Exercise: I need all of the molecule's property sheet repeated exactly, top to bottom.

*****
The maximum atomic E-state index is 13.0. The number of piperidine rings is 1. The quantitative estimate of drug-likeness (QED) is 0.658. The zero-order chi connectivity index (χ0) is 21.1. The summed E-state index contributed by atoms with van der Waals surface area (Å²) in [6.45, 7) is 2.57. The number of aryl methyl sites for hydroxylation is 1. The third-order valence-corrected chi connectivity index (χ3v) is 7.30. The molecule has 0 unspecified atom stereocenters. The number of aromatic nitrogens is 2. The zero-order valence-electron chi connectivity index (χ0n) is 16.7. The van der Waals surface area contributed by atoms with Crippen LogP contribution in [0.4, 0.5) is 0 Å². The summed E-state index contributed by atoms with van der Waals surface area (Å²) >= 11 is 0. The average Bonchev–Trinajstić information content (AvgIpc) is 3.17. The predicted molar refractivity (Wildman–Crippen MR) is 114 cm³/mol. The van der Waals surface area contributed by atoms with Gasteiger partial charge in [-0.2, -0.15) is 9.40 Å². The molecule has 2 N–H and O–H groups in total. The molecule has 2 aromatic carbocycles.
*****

The maximum atomic E-state index is 13.0. The number of piperidine rings is 1. The quantitative estimate of drug-likeness (QED) is 0.658. The zero-order chi connectivity index (χ0) is 21.1. The summed E-state index contributed by atoms with van der Waals surface area (Å²) in [6.45, 7) is 2.57. The number of aryl methyl sites for hydroxylation is 1. The third-order valence-corrected chi connectivity index (χ3v) is 7.30. The molecule has 0 unspecified atom stereocenters. The number of aromatic nitrogens is 2. The zero-order valence-electron chi connectivity index (χ0n) is 16.7. The van der Waals surface area contributed by atoms with Crippen LogP contribution in [0.4, 0.5) is 0 Å². The summed E-state index contributed by atoms with van der Waals surface area (Å²) >= 11 is 0. The average Bonchev–Trinajstić information content (AvgIpc) is 3.17. The predicted molar refractivity (Wildman–Crippen MR) is 114 cm³/mol. The van der Waals surface area contributed by atoms with Gasteiger partial charge in [-0.2, -0.15) is 9.40 Å². The molecule has 2 N–H and O–H groups in total. The molecule has 2 aromatic carbocycles.